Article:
Google secretly rolls out conversational search about nearby places

Google can now answer “how tall is this” or “when does this restaurant open.” Is this natural language, location-aware search feature a herald of ubiquitous computing?

Jeff Chiu/AP Photo (FILE)
David Singleton, director of Google's Android Wear, speaks during the Google I/O keynote presentation in San Francisco on May 28. 2015.

At Google’s annual I/O developers conference held May 28, the search engine giant unveiled new software features, as well as improvements to the Android operating system. Much of the event focused on new context-aware improvements to Google Now, Android’s digital personal assistant, but one of the software’s biggest features was actually rolled out secretly.

This Tuesday, a representative for Google at the Search Marketing Expo in Paris premiered Google Now’s location-aware search feature. The tool, which has already rolled out to most Android devices, was captured on video by Search Engine Land’s Danny Sullivan and posted to Twitter.

The videos show users finding information without having to search for specific terms. Instead of having to open up Google Maps or Search for your location, users can call for information from Google Now by asking “how long is this river” or “how tall is this” or “when does this restaurant open.” Google made a point to use its voice-recognition software in the demo.

These features are part of a growing trend by tech companies to not only get people to speak naturally to their computers, but also to move toward “pervasive computing.” This type of context-aware computing bridges multiple sources such as location, experiences, and who you’re with to convey relevant information to users.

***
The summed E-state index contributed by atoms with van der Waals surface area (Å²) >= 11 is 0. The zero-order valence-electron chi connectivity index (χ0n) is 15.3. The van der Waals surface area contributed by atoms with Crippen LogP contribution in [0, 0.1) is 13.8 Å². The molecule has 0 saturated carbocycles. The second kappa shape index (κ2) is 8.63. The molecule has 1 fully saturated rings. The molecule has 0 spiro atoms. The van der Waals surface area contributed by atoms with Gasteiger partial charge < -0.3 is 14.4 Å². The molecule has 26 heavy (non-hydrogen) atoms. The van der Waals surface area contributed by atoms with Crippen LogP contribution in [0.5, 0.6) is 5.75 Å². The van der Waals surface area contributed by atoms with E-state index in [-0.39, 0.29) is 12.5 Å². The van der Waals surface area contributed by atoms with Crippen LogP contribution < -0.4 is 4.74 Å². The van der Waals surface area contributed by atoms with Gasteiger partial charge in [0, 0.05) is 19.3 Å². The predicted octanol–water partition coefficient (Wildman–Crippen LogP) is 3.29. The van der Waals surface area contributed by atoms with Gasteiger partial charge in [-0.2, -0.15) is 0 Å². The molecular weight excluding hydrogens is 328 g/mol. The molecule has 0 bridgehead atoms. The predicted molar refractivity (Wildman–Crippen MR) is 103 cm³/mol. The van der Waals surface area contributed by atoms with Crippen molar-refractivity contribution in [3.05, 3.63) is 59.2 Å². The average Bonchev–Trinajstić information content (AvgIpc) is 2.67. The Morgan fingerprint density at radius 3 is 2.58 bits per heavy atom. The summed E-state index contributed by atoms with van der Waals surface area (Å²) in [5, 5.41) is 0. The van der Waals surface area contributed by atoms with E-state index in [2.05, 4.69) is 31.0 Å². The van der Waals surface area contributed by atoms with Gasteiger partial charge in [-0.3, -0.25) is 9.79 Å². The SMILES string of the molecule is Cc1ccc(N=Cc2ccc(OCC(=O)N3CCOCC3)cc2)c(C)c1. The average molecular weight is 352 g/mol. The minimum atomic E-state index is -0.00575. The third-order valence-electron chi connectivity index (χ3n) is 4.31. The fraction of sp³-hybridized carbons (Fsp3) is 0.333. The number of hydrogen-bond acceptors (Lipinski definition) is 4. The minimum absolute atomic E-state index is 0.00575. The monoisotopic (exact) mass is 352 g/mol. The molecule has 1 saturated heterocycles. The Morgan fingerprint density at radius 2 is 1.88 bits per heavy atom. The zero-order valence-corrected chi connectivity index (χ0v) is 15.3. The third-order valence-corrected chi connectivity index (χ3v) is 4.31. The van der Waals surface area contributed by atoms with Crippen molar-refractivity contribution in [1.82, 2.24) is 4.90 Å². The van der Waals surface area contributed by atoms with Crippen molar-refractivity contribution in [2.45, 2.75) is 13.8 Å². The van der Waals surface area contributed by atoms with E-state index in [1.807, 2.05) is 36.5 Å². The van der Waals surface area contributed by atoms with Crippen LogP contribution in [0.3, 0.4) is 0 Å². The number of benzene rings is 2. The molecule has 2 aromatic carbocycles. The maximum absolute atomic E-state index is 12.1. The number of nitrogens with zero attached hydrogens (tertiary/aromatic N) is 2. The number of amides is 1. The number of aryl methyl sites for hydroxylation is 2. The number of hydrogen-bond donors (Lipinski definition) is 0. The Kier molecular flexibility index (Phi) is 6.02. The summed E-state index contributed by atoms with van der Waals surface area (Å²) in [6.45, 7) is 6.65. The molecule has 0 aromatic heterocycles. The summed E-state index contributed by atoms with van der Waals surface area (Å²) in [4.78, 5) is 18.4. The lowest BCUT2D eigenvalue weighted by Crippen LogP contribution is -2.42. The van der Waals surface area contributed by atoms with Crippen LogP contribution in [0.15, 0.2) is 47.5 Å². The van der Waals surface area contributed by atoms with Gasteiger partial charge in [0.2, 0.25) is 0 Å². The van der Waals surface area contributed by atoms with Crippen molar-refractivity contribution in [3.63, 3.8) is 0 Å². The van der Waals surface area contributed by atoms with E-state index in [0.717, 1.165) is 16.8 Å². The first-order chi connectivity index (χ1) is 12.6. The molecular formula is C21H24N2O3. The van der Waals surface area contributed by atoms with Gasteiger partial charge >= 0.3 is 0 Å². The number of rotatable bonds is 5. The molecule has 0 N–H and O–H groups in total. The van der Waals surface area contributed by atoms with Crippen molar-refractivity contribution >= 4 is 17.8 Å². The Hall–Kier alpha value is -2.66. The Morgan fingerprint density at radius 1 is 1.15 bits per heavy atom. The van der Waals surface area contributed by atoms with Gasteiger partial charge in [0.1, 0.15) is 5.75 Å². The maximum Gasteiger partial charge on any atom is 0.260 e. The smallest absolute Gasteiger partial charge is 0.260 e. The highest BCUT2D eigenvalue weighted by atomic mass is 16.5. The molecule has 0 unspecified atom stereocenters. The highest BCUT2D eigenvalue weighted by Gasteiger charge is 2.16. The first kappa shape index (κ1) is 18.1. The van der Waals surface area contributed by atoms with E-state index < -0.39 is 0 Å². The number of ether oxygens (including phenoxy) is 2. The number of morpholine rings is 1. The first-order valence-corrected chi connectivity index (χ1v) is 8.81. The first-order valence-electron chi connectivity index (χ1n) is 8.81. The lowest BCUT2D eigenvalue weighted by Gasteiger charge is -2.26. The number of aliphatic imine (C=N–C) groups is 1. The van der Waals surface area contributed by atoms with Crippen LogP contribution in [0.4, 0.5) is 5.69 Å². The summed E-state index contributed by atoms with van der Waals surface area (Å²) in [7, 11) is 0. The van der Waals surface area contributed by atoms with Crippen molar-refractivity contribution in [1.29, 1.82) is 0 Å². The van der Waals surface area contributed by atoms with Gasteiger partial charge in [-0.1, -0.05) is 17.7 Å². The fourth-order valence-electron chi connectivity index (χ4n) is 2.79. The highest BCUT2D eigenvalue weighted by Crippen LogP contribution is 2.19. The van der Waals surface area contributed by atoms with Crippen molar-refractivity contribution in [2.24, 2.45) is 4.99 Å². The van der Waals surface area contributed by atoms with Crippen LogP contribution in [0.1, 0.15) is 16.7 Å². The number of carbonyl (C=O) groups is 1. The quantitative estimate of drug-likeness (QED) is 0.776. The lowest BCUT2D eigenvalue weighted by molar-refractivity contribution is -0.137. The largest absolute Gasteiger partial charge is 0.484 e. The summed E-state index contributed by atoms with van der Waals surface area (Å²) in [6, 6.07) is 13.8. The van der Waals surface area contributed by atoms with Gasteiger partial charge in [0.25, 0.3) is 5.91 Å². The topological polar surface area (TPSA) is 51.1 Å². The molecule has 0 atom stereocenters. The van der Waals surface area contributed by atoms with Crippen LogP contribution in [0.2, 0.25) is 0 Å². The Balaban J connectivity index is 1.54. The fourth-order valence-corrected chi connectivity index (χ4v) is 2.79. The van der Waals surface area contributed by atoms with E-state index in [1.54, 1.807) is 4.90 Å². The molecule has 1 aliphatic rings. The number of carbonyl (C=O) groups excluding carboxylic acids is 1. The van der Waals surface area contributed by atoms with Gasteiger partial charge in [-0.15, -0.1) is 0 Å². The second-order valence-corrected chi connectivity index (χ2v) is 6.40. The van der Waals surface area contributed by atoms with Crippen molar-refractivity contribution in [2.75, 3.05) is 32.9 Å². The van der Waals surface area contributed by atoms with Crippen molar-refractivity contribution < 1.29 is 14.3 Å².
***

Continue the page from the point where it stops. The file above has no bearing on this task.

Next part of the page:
Google is not alone in its search for easy computing. Apple, Microsoft, and academic centers have been doing research on the future of pervasive technology for years. At Apple’s Worldwide Developers Conference (WWDC) Monday, Apple unveiled a contextual intelligence feature for iOS 9 that assists the user with relevant information based on location, time of day, and activity. For example, if your iPhone senses that you might be going for a run, it will suggest your preferred playlist when you plug in your headphones.

Wired’s David Pierce notes that these various consumer features are all starting to blend together. But that’s not a bad thing.

“[There’s] real power in the notion that you know what your device can do, and how to use it, no matter what device it is,” writes Mr. Pierce. “The mobile industry briefly looked like a winner-take-all fight to the death, but it has instead become essentially a single shared laboratory of ideas.”

“The industry has collectively come to one idea about how we’ll use technology,” he notes.

Much of this can be traced back to computer scientist Mark Weiser’s concept of “ubiquitous computing.” Weiser served as chief scientist at Xerox’s Palo Alto Research Center. His 1991 article for Scientific American says, “The most profound technologies are those that disappear.” According to Dr. Weiser, we don’t want to notice technology, but in all of our uses, we should not be without it. It should create calm. Computing should be pervasive throughout all that we do, and integrate seamlessly with how we do it.

Google Now, Apple’s Siri, and Microsoft’s Cortana all fit within the stylebook for seamless operation. As we move toward a fully-functional Internet of Things, the goal of technology companies has been to remove the idea of “technology.” Whether it’s through natural-language processing or intelligent suggestion tools, our search to fully integrate products into our lives has become more (er... less) noticeable.

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